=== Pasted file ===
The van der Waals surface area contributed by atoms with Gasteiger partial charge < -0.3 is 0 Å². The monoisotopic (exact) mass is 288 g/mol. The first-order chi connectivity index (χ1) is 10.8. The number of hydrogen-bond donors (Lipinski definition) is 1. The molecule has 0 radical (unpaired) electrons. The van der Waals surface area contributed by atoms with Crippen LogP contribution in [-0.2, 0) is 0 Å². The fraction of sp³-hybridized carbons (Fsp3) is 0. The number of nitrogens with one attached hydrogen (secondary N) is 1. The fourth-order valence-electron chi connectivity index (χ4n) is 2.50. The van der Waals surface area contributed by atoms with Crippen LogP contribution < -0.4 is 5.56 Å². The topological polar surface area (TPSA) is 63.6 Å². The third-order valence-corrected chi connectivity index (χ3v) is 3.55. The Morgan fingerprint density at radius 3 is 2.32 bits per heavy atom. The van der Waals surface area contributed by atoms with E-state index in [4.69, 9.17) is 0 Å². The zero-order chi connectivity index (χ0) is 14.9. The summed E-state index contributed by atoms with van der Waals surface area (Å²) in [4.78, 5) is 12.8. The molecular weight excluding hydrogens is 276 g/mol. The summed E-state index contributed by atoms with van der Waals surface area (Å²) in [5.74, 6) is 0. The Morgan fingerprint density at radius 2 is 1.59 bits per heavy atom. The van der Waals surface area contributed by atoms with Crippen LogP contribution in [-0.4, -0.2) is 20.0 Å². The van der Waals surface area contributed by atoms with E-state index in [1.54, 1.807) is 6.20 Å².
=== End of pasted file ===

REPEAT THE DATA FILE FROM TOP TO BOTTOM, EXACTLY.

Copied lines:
The van der Waals surface area contributed by atoms with Gasteiger partial charge < -0.3 is 0 Å². The monoisotopic (exact) mass is 288 g/mol. The first-order chi connectivity index (χ1) is 10.8. The number of hydrogen-bond donors (Lipinski definition) is 1. The molecule has 0 radical (unpaired) electrons. The van der Waals surface area contributed by atoms with Crippen LogP contribution in [-0.2, 0) is 0 Å². The fraction of sp³-hybridized carbons (Fsp3) is 0. The number of nitrogens with one attached hydrogen (secondary N) is 1. The fourth-order valence-electron chi connectivity index (χ4n) is 2.50. The van der Waals surface area contributed by atoms with Crippen LogP contribution < -0.4 is 5.56 Å². The topological polar surface area (TPSA) is 63.6 Å². The third-order valence-corrected chi connectivity index (χ3v) is 3.55. The Morgan fingerprint density at radius 3 is 2.32 bits per heavy atom. The van der Waals surface area contributed by atoms with E-state index in [4.69, 9.17) is 0 Å². The zero-order chi connectivity index (χ0) is 14.9. The summed E-state index contributed by atoms with van der Waals surface area (Å²) in [4.78, 5) is 12.8. The molecular weight excluding hydrogens is 276 g/mol. The summed E-state index contributed by atoms with van der Waals surface area (Å²) in [5.74, 6) is 0. The Morgan fingerprint density at radius 2 is 1.59 bits per heavy atom. The van der Waals surface area contributed by atoms with Crippen LogP contribution in [-0.4, -0.2) is 20.0 Å². The van der Waals surface area contributed by atoms with E-state index in [1.54, 1.807) is 6.20 Å².